By Emma Elsworthy

Six in 10 millennials are suffering from a ‘quarter-life crisis’, according to a new study.

Researchers polling 2,000 Brits aged 25 to 35 found 56 per cent are struggling to cope with financial, career and personal pressures.

The study shows 53 per cent of young adults are finding it difficult to make ends meet, and trying to find a job has stressed out 23 per cent per cent.

Current living situation has led to feelings of despair for one third of young adults, while 28 per cent are coping with the shock of a challenging job.

Other facts contributing to the quarter-life crisis include trying to find employment, attempting to get on the property ladder and the lack of a romantic relationship.

And the average millennials claims to have felt at rock bottom for over six months as they struggle to sort their life out.

However, 50 per cent are choosing to believe their personal difficulties now will be a catalyst for positive changes in their future.

first direct, which carried out the study, has teamed up with psychologist, Dr Oliver Robinson, Quarter-Life Crisis Expert and Senior Lecturer for Psychology in the Department of Psychology, Social Work & Counselling at the University of Greenwich, to look at how people can use a crisis as a spark for change.

Dr Robinson, who focuses on how identity, wellbeing and mental health are affected by major life transitions, crises and ageing processes during adulthood, said: “There’s two sides to a quarter-life crisis.

“They’re often feared as periods of difficulty and distress, but in my experience they can also be times of openness, curiosity and growth.

“People may find old habits and coping mechanisms no longer help in the way they used to, and this can act as a spur to explore new ideas, new activities and new ways of overcoming life’s challenges.”

The study found 18 per cent of adults aren’t coping well with the fact their relationship with their parents is difficult, and similarly 25 per cent say their romantic relationship is hard work.

Interestingly, when asked to describe how they’ve been feeling over the past six months, ‘anxious’, ‘frustrated’, ‘confused’ and ‘sad’ were among the most common used.

Just 36 per cent said they have felt happy in times of late, and only 27 per cent said ‘optimistic’.

Perhaps due to feelings of pessimism and worry, 36 per cent of those polled say they are more curious than usual to try new things that could improve their quality of life.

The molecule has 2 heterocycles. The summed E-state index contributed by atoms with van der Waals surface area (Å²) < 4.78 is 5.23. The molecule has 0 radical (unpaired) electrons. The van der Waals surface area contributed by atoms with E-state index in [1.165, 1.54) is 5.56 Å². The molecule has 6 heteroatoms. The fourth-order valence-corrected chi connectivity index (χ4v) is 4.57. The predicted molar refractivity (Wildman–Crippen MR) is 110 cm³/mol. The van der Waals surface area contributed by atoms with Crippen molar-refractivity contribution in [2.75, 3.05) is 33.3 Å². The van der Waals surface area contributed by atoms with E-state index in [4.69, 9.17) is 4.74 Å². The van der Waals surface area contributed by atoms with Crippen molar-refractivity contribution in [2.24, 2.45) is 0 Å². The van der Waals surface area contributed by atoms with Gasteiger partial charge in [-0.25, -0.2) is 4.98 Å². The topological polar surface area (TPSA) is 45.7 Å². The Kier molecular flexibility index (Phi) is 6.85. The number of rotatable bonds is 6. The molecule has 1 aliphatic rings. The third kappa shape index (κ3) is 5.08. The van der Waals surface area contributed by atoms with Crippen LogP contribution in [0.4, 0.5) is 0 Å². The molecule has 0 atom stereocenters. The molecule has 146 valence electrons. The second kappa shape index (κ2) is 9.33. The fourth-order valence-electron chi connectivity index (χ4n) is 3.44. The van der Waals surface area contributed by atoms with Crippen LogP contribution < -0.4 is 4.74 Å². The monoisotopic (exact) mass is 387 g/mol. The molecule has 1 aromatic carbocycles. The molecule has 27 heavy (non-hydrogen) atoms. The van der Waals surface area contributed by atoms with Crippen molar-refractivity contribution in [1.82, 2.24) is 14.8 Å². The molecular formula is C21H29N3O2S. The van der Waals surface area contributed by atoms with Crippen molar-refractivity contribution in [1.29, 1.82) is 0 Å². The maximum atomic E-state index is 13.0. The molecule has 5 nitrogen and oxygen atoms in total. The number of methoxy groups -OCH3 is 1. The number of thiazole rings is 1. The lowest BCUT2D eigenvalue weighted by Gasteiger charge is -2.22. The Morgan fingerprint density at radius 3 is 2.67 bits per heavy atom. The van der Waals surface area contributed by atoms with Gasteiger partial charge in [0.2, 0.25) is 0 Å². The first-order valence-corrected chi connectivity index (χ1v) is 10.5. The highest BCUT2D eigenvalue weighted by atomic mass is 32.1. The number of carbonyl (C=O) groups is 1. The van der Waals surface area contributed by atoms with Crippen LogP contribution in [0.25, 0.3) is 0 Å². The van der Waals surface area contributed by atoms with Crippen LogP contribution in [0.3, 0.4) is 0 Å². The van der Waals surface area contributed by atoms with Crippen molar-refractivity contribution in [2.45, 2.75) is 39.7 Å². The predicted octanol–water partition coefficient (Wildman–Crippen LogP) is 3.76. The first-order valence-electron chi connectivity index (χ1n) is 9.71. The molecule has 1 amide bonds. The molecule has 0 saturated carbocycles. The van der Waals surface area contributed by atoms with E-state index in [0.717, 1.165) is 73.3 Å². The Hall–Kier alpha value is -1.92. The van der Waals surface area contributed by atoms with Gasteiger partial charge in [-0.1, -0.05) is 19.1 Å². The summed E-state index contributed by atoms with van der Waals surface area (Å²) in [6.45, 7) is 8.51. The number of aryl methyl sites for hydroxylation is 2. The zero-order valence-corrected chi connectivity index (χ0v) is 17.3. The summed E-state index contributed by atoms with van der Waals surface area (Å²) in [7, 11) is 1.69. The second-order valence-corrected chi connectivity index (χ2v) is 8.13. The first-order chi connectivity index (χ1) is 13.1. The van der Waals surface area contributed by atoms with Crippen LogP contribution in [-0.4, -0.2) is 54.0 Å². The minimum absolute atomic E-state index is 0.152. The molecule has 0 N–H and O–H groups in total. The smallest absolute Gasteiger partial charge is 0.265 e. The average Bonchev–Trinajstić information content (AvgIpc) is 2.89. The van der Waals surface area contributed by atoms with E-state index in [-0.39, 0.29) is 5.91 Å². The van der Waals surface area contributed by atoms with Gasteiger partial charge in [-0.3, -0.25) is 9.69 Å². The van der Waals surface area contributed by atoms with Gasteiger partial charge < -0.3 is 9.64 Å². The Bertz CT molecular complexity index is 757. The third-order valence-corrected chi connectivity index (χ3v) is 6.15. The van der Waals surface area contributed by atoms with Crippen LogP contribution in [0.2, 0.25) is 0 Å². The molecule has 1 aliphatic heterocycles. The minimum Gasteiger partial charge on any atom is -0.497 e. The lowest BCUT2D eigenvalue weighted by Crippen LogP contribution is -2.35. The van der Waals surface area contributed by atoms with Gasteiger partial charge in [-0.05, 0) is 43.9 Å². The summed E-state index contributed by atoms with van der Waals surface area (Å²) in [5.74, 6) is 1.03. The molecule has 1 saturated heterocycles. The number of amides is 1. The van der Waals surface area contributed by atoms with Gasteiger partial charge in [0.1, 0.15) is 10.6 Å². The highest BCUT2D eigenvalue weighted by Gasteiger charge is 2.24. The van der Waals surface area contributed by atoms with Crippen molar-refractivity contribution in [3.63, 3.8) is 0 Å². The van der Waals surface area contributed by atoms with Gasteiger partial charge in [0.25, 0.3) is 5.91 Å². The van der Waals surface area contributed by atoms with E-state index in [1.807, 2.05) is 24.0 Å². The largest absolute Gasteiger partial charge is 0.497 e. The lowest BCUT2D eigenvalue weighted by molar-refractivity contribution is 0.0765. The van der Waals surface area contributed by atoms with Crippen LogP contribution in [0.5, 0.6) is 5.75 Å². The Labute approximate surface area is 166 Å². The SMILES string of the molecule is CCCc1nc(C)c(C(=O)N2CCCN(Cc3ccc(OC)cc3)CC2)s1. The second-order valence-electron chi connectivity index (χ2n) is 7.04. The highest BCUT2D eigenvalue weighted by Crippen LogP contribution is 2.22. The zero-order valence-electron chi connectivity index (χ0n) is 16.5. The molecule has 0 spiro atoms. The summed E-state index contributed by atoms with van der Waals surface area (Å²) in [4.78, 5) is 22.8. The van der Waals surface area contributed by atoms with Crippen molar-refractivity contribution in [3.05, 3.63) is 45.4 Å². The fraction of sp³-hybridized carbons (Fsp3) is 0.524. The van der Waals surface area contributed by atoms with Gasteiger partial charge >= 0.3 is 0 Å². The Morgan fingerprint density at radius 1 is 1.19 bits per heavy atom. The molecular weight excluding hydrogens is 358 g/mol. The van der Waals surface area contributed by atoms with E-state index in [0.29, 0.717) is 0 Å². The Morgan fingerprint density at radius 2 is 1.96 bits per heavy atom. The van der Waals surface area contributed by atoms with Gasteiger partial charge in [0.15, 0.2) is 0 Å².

But during a period of crisis, only 37 per cent of adults know who to turn to, or where to go for advice.

Those who do seek help tend to reach out to family members or good friends in person (40 per cent respectively).

A quarter will speak to friends online, while 16 per cent will take to the net to communicate with family.

Only one in 10 have considered using a therapist when things are bad, and just two per cent have a mentor to get them through trickier times.

But a fifth never manage to get good and helpful advice.

Zoe Burns-Shore, Head of Culture at first direct, which commissioned the research via OnePoll.com said: “We know people today go through major life changes in a way that’s so different to previous generations.

“first direct has never been about telling people what to do, but we know this is a very real issue for many people today.

“By teaming up with Dr Robinson we want to highlight how people have actually found the quarter life crisis to be a catalyst for positive change. And by sharing the theory and experiences we hope we can help people reframe the way they think about difficult times.”

first direct and Dr Oliver Robinson have launched a guide: “How to turn your Quarter-Life Crisis into a Quarter-Life Catalyst”. The guide outlines the two types of quarter life crisis – the “Locked in” type and the “Locked out” type – and details the stages people go through within each one. The guide is available on first direct’s website

first direct also brought together people who’d never met before to talk about their experiences candidly on camera. Those at the beginning of a crisis reported feelings of anxiety and frustration while those nearing the end talked about relief and the positivity the changes they went through brought them You can watch the video here.


1. Financial difficulties

2. Living situation

3. Working in a challenging job

4. Lack of romantic relationship

5. Being in a challenging romantic relationship

6. Trying to find a job

7. Relationship with parents

8. Trying to get on the property ladder

9. Reading the news

10. Social media


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